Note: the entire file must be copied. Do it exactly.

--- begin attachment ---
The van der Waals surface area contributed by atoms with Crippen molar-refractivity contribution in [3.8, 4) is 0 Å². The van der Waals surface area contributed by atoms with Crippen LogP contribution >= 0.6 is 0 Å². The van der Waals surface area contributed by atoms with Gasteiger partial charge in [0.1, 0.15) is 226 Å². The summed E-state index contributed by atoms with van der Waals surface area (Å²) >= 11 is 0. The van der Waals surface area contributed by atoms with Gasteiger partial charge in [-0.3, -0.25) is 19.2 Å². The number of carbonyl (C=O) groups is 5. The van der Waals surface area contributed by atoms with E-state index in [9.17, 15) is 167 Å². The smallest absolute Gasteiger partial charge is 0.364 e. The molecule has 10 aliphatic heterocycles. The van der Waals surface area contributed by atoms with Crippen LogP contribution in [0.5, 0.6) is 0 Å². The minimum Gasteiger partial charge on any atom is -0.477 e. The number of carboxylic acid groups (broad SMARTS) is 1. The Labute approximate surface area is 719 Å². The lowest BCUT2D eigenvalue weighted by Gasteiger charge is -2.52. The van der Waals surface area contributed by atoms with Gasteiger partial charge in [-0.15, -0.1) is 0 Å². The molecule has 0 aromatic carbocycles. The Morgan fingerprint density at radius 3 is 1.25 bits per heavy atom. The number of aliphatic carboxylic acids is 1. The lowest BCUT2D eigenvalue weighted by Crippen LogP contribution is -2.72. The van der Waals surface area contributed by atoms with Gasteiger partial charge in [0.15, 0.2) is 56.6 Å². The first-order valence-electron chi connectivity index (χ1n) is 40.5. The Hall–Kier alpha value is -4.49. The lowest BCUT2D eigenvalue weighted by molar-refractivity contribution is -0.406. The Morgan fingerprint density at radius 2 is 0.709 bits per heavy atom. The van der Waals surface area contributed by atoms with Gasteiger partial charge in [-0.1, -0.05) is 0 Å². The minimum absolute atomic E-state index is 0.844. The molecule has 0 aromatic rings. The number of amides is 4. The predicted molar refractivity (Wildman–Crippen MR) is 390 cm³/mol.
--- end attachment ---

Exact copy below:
The van der Waals surface area contributed by atoms with Crippen molar-refractivity contribution in [3.8, 4) is 0 Å². The van der Waals surface area contributed by atoms with Crippen LogP contribution >= 0.6 is 0 Å². The van der Waals surface area contributed by atoms with Gasteiger partial charge in [0.1, 0.15) is 226 Å². The summed E-state index contributed by atoms with van der Waals surface area (Å²) >= 11 is 0. The van der Waals surface area contributed by atoms with Gasteiger partial charge in [-0.3, -0.25) is 19.2 Å². The number of carbonyl (C=O) groups is 5. The van der Waals surface area contributed by atoms with E-state index in [9.17, 15) is 167 Å². The smallest absolute Gasteiger partial charge is 0.364 e. The molecule has 10 aliphatic heterocycles. The van der Waals surface area contributed by atoms with Crippen LogP contribution in [0.5, 0.6) is 0 Å². The minimum Gasteiger partial charge on any atom is -0.477 e. The number of carboxylic acid groups (broad SMARTS) is 1. The Labute approximate surface area is 719 Å². The lowest BCUT2D eigenvalue weighted by Gasteiger charge is -2.52. The van der Waals surface area contributed by atoms with Gasteiger partial charge in [-0.15, -0.1) is 0 Å². The molecule has 0 aromatic carbocycles. The Morgan fingerprint density at radius 3 is 1.25 bits per heavy atom. The number of aliphatic carboxylic acids is 1. The lowest BCUT2D eigenvalue weighted by Crippen LogP contribution is -2.72. The van der Waals surface area contributed by atoms with Gasteiger partial charge in [0.15, 0.2) is 56.6 Å². The first-order valence-electron chi connectivity index (χ1n) is 40.5. The Hall–Kier alpha value is -4.49. The lowest BCUT2D eigenvalue weighted by molar-refractivity contribution is -0.406. The Morgan fingerprint density at radius 2 is 0.709 bits per heavy atom. The van der Waals surface area contributed by atoms with Gasteiger partial charge in [-0.1, -0.05) is 0 Å². The minimum absolute atomic E-state index is 0.844. The molecule has 0 aromatic rings. The number of amides is 4. The predicted molar refractivity (Wildman–Crippen MR) is 390 cm³/mol.